Enterprise iPad Marketshare Update
As an organization we don’t get pulled into too many conversations about iOS and Android enterprise marketshare. It’s important, of course. It’s important to know the trends of where consumer buyers are spending as typically that’s a leading indicator as to how enterprise buyers will follow. Or to our “Consumerization of IT” discussion, it’s also an indicator of what devices IT may need to support moving forward.
What’s far more interesting to us is understanding the proliferation of the iPad marketshare and other tablet devices throughout organizations. We’re interested to see which organizations have a defined corporate strategy for bringing tablets to their users, as well as the amount of devices that are BYOD devices being used within the enterprise.
Finding statistics that outline enterprise tablet sales and usage has been non-trivial. One indicator that has been useful is Good Technology’s Device Activation report. This report is generated quarterly and provides statistics on new devices that are licensed on Good’s product stack. It’s not a rock solid indicator, but it is a representative product that’s available for both iOS and Android that would typically be used by larger enterprise customers.
Which brings me to some statistics that I missed in my first review of Good’s report for Q2:
Tablet adoption continued to grow over Q2 with tablets averaging 27 percent of all device activations, driven by substantial adoption of the iPad 2. In fact, there were more activations of the iPad over the quarter than all Android smartphones and tablets combined. Motorola Xoom was the most popular Android tablet and the Motorola Droid 2 Global was the most highly activated Android smartphone.
Together iPad2 and iPad activations outnumbered all Android device activations as Good customers heavily deployed the iPad 2 tablet to their workforces in Q2 after its initial release in March.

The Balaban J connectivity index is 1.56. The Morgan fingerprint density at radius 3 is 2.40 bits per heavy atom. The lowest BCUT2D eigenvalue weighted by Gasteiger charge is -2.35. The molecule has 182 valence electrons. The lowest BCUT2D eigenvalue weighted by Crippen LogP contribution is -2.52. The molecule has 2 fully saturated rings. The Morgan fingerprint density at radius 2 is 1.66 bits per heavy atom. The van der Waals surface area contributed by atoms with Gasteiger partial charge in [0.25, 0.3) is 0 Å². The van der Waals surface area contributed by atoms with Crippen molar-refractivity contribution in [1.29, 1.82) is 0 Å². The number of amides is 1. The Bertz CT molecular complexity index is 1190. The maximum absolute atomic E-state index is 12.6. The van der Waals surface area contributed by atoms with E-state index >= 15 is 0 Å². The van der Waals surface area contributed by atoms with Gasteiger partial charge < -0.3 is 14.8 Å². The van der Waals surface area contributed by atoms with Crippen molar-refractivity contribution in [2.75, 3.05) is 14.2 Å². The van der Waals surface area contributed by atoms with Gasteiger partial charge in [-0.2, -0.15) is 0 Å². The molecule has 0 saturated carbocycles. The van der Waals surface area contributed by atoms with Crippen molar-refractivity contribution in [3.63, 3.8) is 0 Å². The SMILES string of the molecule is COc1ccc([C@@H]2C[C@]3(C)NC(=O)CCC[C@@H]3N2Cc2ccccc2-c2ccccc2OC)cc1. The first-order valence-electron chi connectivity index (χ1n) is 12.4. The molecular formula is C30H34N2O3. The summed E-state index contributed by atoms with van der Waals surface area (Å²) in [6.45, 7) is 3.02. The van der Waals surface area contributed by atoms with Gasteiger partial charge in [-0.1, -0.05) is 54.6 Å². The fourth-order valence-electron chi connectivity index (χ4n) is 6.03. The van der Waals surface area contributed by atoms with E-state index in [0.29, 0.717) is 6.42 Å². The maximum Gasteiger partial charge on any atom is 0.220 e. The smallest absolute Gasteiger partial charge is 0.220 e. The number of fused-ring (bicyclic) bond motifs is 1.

Remember these are not depicting shipments, sales, or any other purchasing channel metric, but purely the number of devices that are being “brought into” the enterprise and being licensed on Good’s email and /or management technology stack. Even so, the fact that the iPad has accounted for 27% of all Good Technology device activations in the quarter is incredible. Combined with the statistic that all iOS devices are driving 75% of the activations at Good, and it’s safe to say that iOS is beginning to build a strong foothold in the enterprise. While the percentage of these devices that are being purchased by organizations for employees vs. the amount that are being brought in through employees is unknown, those that still believe the Bring Your Own Device (BYOD) model will subside should take a good look at the full report.
Activations by Industry
Another area that is difficult to build some metrics around is industry use of the iPad. Good comes through again with a great data point:
This backs up other sources of information we’ve received and seems to pass the common sense test. Typical first mover industries in technology are well represented here (Pharmaceuticals, Healthcare, and Financial Services) and a low cost “consumption” device like the iPad requires a small amount of investment to play around with to discover the possibilities. The large spike in Financial Services is a little surprising, but we’re assuming a large portion of this is BYOD related.
Some will say that this tablet push is a temporary phenomenon. Some will say these numbers will change dramatically once Honeycomb begins to proliferate more, or once Ice Cream Sandwich is released. Some others will say that these are all “+1” devices so who cares anyway?
What we believe is that these devices are accretive to the enterprise – not just for personal ‘mobility’ use as outlined here in this Good report, but as a device able to change the way organizations interact with their customers. Is this report the bellwether to how the enterprise will look 1, 5, or 10 years from now? We think it may be. So the question is, now what? Can we take this new opportunity and transform it into something special – something that will elevate this device from a “BYOD +1” into something that can translate into real business value?
Talk to us to learn more about discussions we’re having with our customers today, and what future we’re looking to bring to these devices. I would love to hear your comments, so leave one here or find me on twitter at @ericjohncarlson.